Consumer electronics and computers
In May 1954, Texas Instruments designed and built a prototype of the world's first transistor radio, and, through a partnership with Industrial Development Engineering Associates (I.D.E.A.) of Indianapolis, Indiana, the 100% solid-state radio was sold to the public beginning in November of that year.
TI continued to be active in the consumer electronics market through the 1970s and 1980s. Early on, this also included two digital clock models; one for desk, and the other a bedside alarm. From this sprang what became the Time Products Division, which made LED watches. Though these LED watches enjoyed early commercial success thanks to excellent quality, it was short lived due to poor battery life. LEDs were replaced with LCD watches for a short time, but these could not compete because of styling issues, excessive makes and models, and price points. The watches were manufactured in Dallas and then Lubbock, Texas. In 1978, Texas Instruments introduced the first single chip speech synthesizer, and incorporated it in a product called Speak & Spell, which was later immortalized in the movie E.T. the Extra-Terrestrial. Several spin-offs, such as the Speak & Read and Speak & Math, were introduced soon thereafter.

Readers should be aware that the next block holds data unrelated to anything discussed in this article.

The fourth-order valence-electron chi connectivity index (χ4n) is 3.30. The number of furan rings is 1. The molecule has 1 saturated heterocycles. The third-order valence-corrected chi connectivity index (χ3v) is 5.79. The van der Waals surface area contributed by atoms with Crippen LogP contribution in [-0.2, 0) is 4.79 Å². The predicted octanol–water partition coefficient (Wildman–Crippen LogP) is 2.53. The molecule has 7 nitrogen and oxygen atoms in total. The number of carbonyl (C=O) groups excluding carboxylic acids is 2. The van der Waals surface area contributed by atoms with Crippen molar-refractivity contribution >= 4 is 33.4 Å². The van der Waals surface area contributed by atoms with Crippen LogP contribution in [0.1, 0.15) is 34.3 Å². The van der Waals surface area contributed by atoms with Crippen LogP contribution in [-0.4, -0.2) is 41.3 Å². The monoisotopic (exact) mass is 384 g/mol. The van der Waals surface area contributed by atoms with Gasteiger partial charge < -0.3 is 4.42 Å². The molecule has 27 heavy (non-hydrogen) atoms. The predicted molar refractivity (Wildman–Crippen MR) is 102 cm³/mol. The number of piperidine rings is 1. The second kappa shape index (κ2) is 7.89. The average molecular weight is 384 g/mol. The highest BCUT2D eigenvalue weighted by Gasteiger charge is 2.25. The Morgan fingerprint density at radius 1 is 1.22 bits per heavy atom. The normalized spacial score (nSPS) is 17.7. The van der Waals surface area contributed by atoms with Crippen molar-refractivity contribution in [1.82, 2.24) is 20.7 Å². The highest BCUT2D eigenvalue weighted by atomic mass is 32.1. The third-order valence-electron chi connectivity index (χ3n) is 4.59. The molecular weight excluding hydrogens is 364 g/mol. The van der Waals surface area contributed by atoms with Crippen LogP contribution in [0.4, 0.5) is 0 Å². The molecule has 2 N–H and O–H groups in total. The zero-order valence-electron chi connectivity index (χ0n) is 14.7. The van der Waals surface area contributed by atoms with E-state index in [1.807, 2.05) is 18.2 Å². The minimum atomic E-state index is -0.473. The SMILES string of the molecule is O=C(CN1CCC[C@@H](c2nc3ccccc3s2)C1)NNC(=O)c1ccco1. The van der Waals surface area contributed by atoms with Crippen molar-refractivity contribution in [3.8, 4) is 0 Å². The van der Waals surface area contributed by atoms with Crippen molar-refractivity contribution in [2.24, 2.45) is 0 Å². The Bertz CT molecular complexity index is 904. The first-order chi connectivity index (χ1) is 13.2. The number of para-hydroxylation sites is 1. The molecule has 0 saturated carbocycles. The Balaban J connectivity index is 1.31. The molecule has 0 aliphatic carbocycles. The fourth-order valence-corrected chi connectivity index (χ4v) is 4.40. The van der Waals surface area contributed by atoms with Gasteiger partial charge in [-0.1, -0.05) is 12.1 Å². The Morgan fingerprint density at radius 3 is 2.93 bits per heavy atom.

In 1979, TI entered the home computer market with the TI99/4, a competitor to such entries as the Apple II, Tandy/RadioShack TRS-80 and the later Atari 400/800 series and Commodore VIC-20. It discontinued the TI-99/4A (1981), the sequel to the 99/4, in late 1983 amidst an intense price war waged primarily against Commodore. At the 1983 Winter CES, TI showed models 99/2 and the Compact Computer 40 (CC-40), the latter aimed at professional users. The TI Professional (1983) ultimately joined the ranks of the many unsuccessful DOS and x86-based—but non-compatible—competitors to the IBM PC. (The founders of Compaq, an early leader in PC compatibles, all came from TI.) The company for years successfully made and sold PC-compatible laptops before withdrawing from the market and selling its product line to Acer in 1997.